Tag Archive for: housing

bc housing crisis

The BC Housing Crisis: What’s Being Done To Help?

How Are Your $12 Billion Tax Dollars Being Spent?

The BC housing crisis is top of mind for anyone struggling to enter the housing market, find a rental, or hold onto their current home during these difficult economic times. Home prices, rental rates, and property taxes continue to rise, and with those skyrocketing costs comes housing insecurity. At D. Fritz Appraisals, we understand that finding an affordable home to call your own in desirable British Columbia has become a significant challenge. 

A 2023 Leger poll found that 68% of British Columbians are concerned that they won’t be able to pay their mortgage or rent, and another 93% agree that increasing rental prices have become a serious problem. 

While the BC housing crisis is hurting British Columbians, the provincial government is attempting to facilitate faster home construction and increase the number of rental properties through several initiatives. 

Read on to learn how Stronger BC has made strides to deliver homes for people more effectively.

Stronger BC

As part of the BC housing action plan, the province has committed $12 billion (2023 budget) over the next 10 years to improve the housing market in BC. 

A few of the steps the Homes For People Action Plan has taken include:

  • Fixing outdated zoning rules
  • Locating homes next to amenities such as transit
  • Fast-tracking approvals
  • Managing speculators
  • Maximizing rentals by reducing vacancy rates
  • Shifting short-term rentals to long-term rentals

1. Zoning Changes

Zoning changes are making a difference to the BC housing crisis. Here are just a few of those changes:

  • Adding a second, third, or fourth unit to your home is becoming easier. New rules and standardized designs are helping home builders speed up the construction of small-scale multi-unit housing.
  • A Secondary Suite Incentive Program (SSIP) allows qualifying homeowners to borrow up to $40,000 in the form of a forgivable loan to help with the cost of adding a rental suite to their home. 
  • Changes to the Strata Property Act will allow children to live in many homes with previous age restrictions. Fifty-five plus stratas will remain unchanged. Condo owners belonging to stratas can now rent out their vacant units as long-term rentals.

By removing zoning barriers and building more small-scale multi-unit housing, people who have been priced out of the competitive market will have a more affordable entry point. 

2. Affordable New Construction

Efforts are being made to make housing in BC affordable for everyone. The provincial government has a few strategies in place to tackle escalating house prices.

  • Programs such as BC Builds have partnered with local governments, First Nations, and non-profit organizations to develop housing for middle-income households. BC Builds leverages public, community, and non-profit-owned land to speed up development and lower construction costs. 
  • Changes to rules and regulations will allow more homes to be built near rapid transit stations like the SkyTrain
  • Over 12,000 beds will be added to schools across BC for students living away from home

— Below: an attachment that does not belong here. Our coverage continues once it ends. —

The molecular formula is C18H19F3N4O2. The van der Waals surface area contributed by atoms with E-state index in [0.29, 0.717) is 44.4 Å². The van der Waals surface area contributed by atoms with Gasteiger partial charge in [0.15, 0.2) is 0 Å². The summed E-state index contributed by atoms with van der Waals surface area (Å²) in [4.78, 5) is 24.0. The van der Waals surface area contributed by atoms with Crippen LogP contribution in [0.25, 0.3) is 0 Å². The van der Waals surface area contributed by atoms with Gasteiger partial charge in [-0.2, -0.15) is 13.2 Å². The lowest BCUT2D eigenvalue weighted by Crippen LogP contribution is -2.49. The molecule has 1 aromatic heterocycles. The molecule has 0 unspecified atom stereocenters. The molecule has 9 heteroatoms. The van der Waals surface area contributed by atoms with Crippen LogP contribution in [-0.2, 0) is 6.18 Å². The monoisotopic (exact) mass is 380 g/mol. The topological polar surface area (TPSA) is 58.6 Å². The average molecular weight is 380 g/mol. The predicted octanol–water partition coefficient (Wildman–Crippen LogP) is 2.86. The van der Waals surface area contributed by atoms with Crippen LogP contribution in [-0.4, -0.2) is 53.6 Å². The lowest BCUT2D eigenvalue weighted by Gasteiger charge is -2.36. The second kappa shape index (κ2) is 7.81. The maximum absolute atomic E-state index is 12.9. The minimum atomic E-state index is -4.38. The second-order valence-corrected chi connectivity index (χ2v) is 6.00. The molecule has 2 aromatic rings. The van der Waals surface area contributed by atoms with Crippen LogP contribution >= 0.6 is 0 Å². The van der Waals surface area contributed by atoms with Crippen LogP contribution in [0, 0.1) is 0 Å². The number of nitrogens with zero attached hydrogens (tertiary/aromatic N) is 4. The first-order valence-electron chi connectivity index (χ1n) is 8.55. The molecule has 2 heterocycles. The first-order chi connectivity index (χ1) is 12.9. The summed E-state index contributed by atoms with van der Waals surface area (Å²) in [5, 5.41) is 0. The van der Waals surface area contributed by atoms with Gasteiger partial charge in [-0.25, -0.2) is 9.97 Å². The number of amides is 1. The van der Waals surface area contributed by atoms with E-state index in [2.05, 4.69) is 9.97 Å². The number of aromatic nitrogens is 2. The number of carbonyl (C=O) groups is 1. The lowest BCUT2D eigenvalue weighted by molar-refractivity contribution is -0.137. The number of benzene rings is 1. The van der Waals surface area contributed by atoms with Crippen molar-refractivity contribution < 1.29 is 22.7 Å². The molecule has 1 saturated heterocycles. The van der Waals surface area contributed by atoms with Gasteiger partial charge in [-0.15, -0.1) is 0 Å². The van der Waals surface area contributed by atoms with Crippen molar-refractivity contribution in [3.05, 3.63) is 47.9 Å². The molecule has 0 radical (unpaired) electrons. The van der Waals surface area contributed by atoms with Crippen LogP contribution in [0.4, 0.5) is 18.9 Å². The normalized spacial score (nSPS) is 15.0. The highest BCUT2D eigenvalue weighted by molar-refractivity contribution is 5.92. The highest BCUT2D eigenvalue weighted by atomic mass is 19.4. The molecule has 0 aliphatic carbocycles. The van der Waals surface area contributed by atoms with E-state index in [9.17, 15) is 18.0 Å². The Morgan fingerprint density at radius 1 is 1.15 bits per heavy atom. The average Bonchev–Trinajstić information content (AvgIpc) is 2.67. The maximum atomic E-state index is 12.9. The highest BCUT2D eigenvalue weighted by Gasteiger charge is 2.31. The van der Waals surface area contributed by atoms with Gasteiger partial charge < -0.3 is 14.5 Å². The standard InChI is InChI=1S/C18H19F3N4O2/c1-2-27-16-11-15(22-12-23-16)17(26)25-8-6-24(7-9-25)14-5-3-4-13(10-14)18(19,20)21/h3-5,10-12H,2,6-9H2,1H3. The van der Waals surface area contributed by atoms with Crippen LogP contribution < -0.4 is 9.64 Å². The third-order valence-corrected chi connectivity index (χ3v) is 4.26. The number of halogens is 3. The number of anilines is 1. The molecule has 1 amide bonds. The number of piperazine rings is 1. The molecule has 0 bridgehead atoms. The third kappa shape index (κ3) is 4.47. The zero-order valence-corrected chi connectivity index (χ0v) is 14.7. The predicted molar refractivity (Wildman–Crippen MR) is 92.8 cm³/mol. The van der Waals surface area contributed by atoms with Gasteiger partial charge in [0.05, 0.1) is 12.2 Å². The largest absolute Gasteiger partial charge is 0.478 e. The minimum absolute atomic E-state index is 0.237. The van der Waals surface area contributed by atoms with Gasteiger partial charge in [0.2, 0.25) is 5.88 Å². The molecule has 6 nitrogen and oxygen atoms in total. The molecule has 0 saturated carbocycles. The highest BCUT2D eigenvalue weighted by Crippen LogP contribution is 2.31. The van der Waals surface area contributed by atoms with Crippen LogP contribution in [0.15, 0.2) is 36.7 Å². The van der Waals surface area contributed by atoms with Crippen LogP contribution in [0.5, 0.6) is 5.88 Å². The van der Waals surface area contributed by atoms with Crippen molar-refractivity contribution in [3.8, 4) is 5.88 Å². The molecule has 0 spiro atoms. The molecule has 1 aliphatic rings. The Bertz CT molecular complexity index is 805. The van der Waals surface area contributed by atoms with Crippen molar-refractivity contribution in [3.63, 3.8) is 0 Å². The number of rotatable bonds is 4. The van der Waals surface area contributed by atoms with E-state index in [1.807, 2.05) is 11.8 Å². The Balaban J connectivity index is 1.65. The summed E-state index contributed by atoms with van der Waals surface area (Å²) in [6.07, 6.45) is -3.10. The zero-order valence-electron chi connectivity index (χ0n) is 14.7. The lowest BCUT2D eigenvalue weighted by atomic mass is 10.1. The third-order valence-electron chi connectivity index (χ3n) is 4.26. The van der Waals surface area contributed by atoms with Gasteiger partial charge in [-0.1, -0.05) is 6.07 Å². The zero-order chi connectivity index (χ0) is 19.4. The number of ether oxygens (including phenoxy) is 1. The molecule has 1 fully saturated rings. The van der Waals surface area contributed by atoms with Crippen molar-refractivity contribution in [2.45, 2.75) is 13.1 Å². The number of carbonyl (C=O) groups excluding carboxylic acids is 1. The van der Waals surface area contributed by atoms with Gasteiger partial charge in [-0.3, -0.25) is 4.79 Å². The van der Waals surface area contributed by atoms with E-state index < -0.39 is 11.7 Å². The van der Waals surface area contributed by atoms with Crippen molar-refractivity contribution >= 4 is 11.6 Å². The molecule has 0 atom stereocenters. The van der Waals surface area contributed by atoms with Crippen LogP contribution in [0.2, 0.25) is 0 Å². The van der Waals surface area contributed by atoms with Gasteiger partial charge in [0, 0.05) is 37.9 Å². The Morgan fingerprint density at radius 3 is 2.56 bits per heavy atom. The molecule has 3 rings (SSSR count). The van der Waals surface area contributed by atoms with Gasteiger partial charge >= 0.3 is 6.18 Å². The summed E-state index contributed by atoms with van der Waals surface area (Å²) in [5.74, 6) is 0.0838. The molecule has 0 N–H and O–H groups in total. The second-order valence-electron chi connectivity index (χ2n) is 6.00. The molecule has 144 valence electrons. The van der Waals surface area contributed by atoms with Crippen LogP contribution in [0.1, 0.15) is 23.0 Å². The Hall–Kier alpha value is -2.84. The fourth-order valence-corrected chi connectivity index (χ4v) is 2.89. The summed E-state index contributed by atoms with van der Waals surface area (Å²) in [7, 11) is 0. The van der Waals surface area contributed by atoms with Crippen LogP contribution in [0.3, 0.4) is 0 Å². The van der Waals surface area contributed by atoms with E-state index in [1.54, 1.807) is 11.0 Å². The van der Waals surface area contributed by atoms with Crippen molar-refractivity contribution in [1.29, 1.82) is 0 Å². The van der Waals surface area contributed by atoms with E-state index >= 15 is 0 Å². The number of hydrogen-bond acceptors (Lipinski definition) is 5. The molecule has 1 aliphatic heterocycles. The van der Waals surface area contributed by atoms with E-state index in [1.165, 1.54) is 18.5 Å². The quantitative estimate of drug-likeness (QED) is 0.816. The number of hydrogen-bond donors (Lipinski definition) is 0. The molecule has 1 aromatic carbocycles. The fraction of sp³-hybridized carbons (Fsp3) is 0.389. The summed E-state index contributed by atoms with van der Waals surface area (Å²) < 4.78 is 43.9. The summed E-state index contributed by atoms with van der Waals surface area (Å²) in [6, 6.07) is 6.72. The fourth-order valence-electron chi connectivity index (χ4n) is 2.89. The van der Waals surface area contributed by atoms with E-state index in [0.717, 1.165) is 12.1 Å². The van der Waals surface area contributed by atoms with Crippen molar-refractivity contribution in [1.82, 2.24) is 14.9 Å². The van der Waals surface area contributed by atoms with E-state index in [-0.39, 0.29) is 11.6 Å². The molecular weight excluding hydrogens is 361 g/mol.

• Municipalities will have housing targets to meet to keep up with projected growth

Along with these improvements, steps are being taken to assist BC’s most vulnerable,  including rent banks for people in temporary financial crises, supportive housing for those experiencing homelessness, and more complex care housing.

Want to take a deeper dive into middle-income housing? Check out our previous blog, Is Missing Middle Housing The Answer to Victoria’s Housing Shortage?

3. Fast Tracking Approvals

A Building Permit Hub has been created to automate parts of the application process. Applications will be checked to ensure they meet the BC Building Code and Energy Step Code, minimizing delays. With online permitting, permit review and approval will be easier and faster.

In addition to the Building Permit Hub, an application portal for natural resource permits has been created. The BC Housing Taskforce will work across ministries to guide the natural resource permitting process.

The single housing application service includes permits issued by:

  • Ministry of Environment and Climate Change Strategy
  • Ministry of Forests
  • Ministry of Transportation and Infrastructure
  • Ministry of Water, Land and Resource Stewardship

Along with over forty new staff, a Housing Navigator Service is in place to assist with questions and provide guidance.

4. Minimizing Speculators

The Speculation and Vacancy Tax (SVT) aims to turn unoccupied rentals into long-term rentals in communities with the most significant housing shortages. Residential property owners will be required to declare for the first time starting in 2025. The province has provided this interactive map to help you determine if your community is in the taxable area.

In addition to the SVT, the BC Home Flipping Tax, effective January 1, 2025, is expected to discourage investors. This tax applies to homeowners who sell a residential property less than two years after purchasing. Proceeds from the Home Flipping Tax will be used to build affordable housing.

Besides the above taxes, the Foreign Buyers Tax has been increased to 20% and expanded to include more communities. 

All these changes combined hope to deter and penalize speculators.

5. Protecting Renters